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BPD ordered to expunge all records, data related to the defunct spy plane program

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Posted at 6:34 PM, Feb 16, 2022

BALTIMORE — The Baltimore Police Department as well as Persistent Surveillance Systems, the company contracted by the police department for the use of their aerial surveillance plane program will now have to expunge all records and data the spy plane collected as part of a settlement.

This does not include records that are being used in ongoing prosecutions.

This comes after the American Civil Liberties Union filed a lawsuit in April 2020 against BPD arguing that the program was unconstitutional.

RELATED: ACLU sues BPD over surveillance plane program

A deeply divided panel of judges ruled in June of 2021 that the aerial surveillance program was unconstitutional. The aerial surveillance was scheduled to fly over the streets of Baltimore at least 40 hours a week.

The plane stopped flying in October 2020 after being contracted to fly for only six months.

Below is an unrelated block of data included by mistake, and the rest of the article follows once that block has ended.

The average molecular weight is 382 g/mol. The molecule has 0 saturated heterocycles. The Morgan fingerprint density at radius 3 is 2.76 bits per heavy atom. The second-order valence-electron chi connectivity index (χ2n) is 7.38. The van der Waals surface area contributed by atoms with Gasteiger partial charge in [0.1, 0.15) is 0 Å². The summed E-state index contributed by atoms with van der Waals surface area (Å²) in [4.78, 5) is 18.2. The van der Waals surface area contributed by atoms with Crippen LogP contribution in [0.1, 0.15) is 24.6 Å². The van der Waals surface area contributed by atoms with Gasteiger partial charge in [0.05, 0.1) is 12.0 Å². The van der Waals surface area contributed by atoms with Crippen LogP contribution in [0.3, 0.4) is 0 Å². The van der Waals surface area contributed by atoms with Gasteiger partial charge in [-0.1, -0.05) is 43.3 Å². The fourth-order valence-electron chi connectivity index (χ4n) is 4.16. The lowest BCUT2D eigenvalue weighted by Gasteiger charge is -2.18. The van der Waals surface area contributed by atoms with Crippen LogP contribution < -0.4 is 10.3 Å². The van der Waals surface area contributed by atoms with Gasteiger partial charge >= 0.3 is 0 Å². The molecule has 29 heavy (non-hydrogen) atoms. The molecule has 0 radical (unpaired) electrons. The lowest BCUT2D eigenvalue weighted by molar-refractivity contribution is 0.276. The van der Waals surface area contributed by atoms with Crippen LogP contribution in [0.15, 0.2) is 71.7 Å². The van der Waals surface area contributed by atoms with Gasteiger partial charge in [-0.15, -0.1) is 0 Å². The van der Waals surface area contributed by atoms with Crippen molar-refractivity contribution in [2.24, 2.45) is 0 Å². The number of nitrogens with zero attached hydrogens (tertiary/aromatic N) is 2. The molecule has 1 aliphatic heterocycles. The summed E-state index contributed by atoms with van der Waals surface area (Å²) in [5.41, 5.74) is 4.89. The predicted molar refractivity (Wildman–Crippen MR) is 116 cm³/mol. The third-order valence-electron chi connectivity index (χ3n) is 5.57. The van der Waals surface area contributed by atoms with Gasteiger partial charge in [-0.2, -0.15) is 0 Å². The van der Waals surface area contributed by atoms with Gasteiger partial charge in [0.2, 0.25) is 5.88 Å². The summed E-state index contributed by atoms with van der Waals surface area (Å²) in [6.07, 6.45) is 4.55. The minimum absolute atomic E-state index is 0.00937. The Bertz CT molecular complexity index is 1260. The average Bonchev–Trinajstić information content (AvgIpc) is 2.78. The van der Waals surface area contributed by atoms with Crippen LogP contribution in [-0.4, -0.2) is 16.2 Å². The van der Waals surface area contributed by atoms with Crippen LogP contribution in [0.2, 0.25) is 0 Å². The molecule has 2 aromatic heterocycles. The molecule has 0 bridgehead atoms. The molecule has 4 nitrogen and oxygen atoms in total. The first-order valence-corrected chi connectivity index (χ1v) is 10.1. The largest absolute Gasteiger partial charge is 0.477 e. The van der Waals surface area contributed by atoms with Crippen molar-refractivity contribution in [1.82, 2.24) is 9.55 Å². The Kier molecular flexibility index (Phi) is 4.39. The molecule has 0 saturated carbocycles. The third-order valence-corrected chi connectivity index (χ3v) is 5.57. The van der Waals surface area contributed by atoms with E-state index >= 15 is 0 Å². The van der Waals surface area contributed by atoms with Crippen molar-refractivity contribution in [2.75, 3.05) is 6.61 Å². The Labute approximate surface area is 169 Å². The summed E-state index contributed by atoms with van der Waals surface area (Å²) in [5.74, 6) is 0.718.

RELATED: Divided appeals court rules BPD surveillance plane program was unconstitutional

Chief Judge Robert Gregory wrote the majority opinion of eight judges over the dissent of seven others.

"I do not accept, however, that some neighborhoods in Baltimore are hopeless absent this aerial surveillance. Wherever they call home—from East Baltimore to West Baltimore, from Sandtown to Roland Park, from Cherry Hill to Locust Point— Baltimoreans need not sacrifice their constitutional rights to obtain equal governmental protection. And even amidst strife and struggle, hope and talent still flourish."

Judge Harvey Wilkinson wrote a scathing dissent.

"This imposition of a straitjacket on Baltimore’s officials is most unfortunate. The people most affected by a problem are denied by this court a say in ameliorating it. Our direction to them is simply to endure their disenfranchisement. Baltimoreans face grave challenges that are difficult enough without our interference. The briefest repetition is required here. Three hundred and forty-eight people were murdered in Baltimore in 2019."

According to court documents, the AIR program data "shall be expunged from BPD records once every criminal prosecution which relies upon information or evidence obtained or derived from the AIR program is final, and the direct appeal of all such prosecutions has been exhausted or rendered untimely."

To read the full court records, look below: